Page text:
Today, we honor all those who have served in the military.
By Robert A. Scott, President, Adelphi University
Memorial Day, Garden City, NY, May 26, 2014
Commander Frey, distinguished guests, neighbors, I am honored to be part of this ceremony and to represent Adelphi University as well as my own military service. As some of you know, I helped then United States Senator Hillary Clinton author the 21st Century GI Bill. Adelphi now enrolls about one hundred veterans under this program and I was proud to congratulate many of them who graduated from our University last Monday.
My father was a veteran and I never doubted that I would serve in the U. S. Navy as he had. In fact, I brought his “Bluejackets Manual” in my seabag with me when I went to be stationed at Subic Bay during the Vietnam era.
Today, we honor all those who have served in the military. In doing so, we do not honor war or celebrate conquest: today we honor all those who entered battle under our flag – whether they fought for the North or the South, whether they died in combat or suffer still because they were saved from death but not from their wounds.
In the words of former Adelphi Trustee, last week’s commencement speaker, and now Secretary of Homeland Security, Jeh Johnson, “War must be regarded as a finite, extraordinary and unnatural state of affairs… War violates the natural order of things, in which children bury their parents; in war parents bury their children… Peace must be regarded as the norm toward which the human races continually strives.”
During this and the coming year, we at Adelphi have a full set of programs on the 100th anniversary of World War I, the war that was to end all wars, and the continuing threats to peace. All are invited.
In 2006, when I learned of the death of Michael LiCalzi, the only Garden City resident to die in the Iraq and Afghanistan wars, I prepared this prose-poem.
Michael was the son of people I knew, and he was a student in my brother-in-law’s department at the Naval Academy where Michael was highly regarded. When I thought of his death, senseless as it was, and all military deaths, and how senseless so many are, I began to reflect on life and its meaning, whether that life is from the South or the North.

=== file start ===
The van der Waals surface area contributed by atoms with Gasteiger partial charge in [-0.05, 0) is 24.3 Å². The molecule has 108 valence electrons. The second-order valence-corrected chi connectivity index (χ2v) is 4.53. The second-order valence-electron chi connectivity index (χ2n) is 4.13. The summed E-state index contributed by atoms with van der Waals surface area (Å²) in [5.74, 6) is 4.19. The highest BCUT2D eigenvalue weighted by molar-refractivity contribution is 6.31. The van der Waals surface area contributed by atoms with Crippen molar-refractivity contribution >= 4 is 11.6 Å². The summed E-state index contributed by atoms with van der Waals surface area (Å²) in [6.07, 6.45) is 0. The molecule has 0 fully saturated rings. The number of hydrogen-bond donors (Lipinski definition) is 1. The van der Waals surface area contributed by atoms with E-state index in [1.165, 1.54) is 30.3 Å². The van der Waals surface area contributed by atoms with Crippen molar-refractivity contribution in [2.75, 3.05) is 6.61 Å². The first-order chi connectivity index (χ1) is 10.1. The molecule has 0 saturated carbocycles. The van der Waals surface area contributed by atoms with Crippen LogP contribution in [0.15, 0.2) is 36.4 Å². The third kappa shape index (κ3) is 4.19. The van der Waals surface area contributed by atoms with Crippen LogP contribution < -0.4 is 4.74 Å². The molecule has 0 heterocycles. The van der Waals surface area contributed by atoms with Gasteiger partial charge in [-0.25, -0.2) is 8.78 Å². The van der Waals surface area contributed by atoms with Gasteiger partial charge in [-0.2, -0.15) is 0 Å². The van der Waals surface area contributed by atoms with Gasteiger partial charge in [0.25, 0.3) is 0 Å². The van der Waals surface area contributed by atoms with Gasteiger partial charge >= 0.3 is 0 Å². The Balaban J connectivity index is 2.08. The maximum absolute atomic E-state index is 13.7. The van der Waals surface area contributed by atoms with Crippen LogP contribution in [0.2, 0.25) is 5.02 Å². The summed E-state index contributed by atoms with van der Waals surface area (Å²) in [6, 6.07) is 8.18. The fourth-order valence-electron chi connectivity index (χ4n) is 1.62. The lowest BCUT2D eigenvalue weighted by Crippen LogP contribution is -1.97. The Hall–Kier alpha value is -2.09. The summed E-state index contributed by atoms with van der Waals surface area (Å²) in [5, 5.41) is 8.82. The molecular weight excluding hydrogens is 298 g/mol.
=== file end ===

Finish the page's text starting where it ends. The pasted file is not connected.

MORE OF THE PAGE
This is what I wrote:
“A Memorial Day Tribute”
I am a patriot
who loves my nation and
the ideals on which it stands;
I am an American
who believes that my country
has grown and developed through
successive waves of immigrants who
subscribe to our common values;
I am a citizen
who strives to ensure
the continued vitality of the Bill of Rights and the Constitution;
I am a veteran, and the son of a veteran,
who knows that heroic figures are those who sacrifice for the common good;
I am a student of history and politics
who knows the value of diplomacy
and the role of the military in ensuring our nation’s security;
I am an educator
who teaches critical thinking
and independence of thought;
I am a leader
who believes that, in all things,
truth matters, integrity counts;
I am a father and grandfather
who wants my family, and your family, and everyone’s family,
to enjoy the fruits of democracy, the responsibilities of freedom, and the
privileges of citizenship;
I am an advocate of informed
and civil debate, and abhor how
divisive politics has become;
I am a spiritual person
who believes in tolerance
and knows that you can
be right without my being wrong;
I am a mourner
who grieves for all those
we honor today, those
of the North and those of
I am a father, a friend, a professional,
I am “everyman.”
I am your neighbor.
And, in the end, we are one.
First read at the Garden City Memorial Day Ceremony, May 29, 2006, in honor of 1st Lt. Michael L. LiCalzi, who died in Iraq May 11, 2006. Revised for May 2008. Revised again for 2014.
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